Ivory Crucifix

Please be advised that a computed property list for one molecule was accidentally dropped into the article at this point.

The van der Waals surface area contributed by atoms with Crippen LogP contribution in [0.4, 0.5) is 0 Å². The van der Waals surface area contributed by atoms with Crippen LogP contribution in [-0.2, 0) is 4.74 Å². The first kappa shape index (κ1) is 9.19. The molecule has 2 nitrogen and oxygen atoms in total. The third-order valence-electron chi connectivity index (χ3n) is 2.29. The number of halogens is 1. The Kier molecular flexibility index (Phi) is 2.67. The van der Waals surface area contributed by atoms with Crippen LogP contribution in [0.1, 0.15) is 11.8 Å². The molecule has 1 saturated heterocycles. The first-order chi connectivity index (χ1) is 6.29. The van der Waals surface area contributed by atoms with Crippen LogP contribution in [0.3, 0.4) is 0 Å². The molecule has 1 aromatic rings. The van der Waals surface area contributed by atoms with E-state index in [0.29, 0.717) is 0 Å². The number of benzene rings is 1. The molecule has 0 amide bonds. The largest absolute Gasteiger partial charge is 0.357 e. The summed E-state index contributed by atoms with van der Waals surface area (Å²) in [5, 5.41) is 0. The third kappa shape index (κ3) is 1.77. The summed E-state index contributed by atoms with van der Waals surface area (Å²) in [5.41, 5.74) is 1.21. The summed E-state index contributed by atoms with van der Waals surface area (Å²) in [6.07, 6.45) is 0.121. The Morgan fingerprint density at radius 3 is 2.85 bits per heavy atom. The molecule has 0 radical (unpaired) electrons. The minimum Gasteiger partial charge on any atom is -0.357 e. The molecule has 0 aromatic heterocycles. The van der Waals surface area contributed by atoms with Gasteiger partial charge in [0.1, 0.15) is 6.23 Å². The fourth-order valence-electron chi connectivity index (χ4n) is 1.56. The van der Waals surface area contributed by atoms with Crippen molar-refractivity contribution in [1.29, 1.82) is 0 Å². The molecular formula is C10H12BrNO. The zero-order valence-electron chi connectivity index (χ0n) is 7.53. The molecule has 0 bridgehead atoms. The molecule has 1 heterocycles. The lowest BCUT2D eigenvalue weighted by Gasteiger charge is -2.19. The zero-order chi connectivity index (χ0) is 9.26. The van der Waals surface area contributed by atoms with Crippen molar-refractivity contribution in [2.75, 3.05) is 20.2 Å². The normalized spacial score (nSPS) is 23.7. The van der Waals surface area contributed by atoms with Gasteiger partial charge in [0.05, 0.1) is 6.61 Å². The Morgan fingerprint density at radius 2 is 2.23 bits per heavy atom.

Missionaries and Christian emigrants in the Spanish colonies needed devotional images for church and private use. This lead figure was cast from a mould, from which further copies would have been made. Christ’s skin has been painted a pale colour, which probably imitates the carved ivory prototypes that inspired the figure. It also highlights his vividly painted wounds, which glisten realistically with applied glass droplets. This small crucifix is a devotional object, one perhaps used by Spanish missionaries in South America, or possibly in the Philippines, during the time the Spanish were in power there. It could alternatively have been made in Spain itself, although the form of the loincloth is reminiscent of those seen in carved ivores made in the Philippines when it was under Spanish rule. The facial features and form of the body suggest it dates from the mid-17th century. The fact that the figure is of lead means that it was cast from a mould, so that several copies could be made. The paint and inserted glass droplets would be applied subsequently. The glass droplets representing blood recall the moulded glass tears sometimes seen on the cheeks of baroque wood busts of the Sorrowing Virgin made in Spain.

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